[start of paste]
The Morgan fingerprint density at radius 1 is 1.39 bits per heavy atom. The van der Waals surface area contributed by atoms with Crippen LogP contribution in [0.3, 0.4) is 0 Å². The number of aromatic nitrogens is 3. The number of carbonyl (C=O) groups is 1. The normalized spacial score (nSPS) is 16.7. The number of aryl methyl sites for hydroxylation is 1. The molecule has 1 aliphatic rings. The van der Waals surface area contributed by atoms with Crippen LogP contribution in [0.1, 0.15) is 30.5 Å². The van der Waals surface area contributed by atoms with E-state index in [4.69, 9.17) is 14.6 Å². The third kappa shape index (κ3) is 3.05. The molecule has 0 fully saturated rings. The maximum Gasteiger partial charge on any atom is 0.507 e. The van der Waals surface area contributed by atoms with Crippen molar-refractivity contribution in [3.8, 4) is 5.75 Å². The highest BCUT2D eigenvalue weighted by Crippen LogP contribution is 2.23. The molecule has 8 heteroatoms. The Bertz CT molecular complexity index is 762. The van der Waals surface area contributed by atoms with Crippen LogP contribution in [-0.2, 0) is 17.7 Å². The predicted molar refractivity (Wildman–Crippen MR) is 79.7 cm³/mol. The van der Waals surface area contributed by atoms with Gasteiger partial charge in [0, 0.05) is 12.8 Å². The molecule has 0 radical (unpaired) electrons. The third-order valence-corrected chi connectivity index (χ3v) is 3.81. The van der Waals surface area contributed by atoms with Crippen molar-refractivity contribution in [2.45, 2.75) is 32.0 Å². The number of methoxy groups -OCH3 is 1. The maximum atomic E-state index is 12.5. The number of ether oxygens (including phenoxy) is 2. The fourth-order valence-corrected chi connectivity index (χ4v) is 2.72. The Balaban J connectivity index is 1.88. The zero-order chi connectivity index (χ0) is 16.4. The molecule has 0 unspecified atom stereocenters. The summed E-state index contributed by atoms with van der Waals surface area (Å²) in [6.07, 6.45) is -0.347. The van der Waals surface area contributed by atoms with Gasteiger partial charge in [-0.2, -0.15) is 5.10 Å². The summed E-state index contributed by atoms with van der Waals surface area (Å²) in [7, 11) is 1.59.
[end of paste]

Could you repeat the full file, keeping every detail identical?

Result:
The Morgan fingerprint density at radius 1 is 1.39 bits per heavy atom. The van der Waals surface area contributed by atoms with Crippen LogP contribution in [0.3, 0.4) is 0 Å². The number of aromatic nitrogens is 3. The number of carbonyl (C=O) groups is 1. The normalized spacial score (nSPS) is 16.7. The number of aryl methyl sites for hydroxylation is 1. The molecule has 1 aliphatic rings. The van der Waals surface area contributed by atoms with Crippen LogP contribution in [0.1, 0.15) is 30.5 Å². The van der Waals surface area contributed by atoms with E-state index in [4.69, 9.17) is 14.6 Å². The third kappa shape index (κ3) is 3.05. The molecule has 0 fully saturated rings. The maximum Gasteiger partial charge on any atom is 0.507 e. The van der Waals surface area contributed by atoms with Crippen molar-refractivity contribution in [3.8, 4) is 5.75 Å². The highest BCUT2D eigenvalue weighted by Crippen LogP contribution is 2.23. The molecule has 8 heteroatoms. The Bertz CT molecular complexity index is 762. The van der Waals surface area contributed by atoms with Crippen LogP contribution in [-0.2, 0) is 17.7 Å². The predicted molar refractivity (Wildman–Crippen MR) is 79.7 cm³/mol. The van der Waals surface area contributed by atoms with Gasteiger partial charge in [0, 0.05) is 12.8 Å². The molecule has 0 radical (unpaired) electrons. The third-order valence-corrected chi connectivity index (χ3v) is 3.81. The van der Waals surface area contributed by atoms with Crippen molar-refractivity contribution in [2.45, 2.75) is 32.0 Å². The number of methoxy groups -OCH3 is 1. The maximum atomic E-state index is 12.5. The number of ether oxygens (including phenoxy) is 2. The fourth-order valence-corrected chi connectivity index (χ4v) is 2.72. The Balaban J connectivity index is 1.88. The zero-order chi connectivity index (χ0) is 16.4. The molecule has 0 unspecified atom stereocenters. The summed E-state index contributed by atoms with van der Waals surface area (Å²) in [6.07, 6.45) is -0.347. The van der Waals surface area contributed by atoms with Gasteiger partial charge in [-0.2, -0.15) is 5.10 Å². The summed E-state index contributed by atoms with van der Waals surface area (Å²) in [7, 11) is 1.59.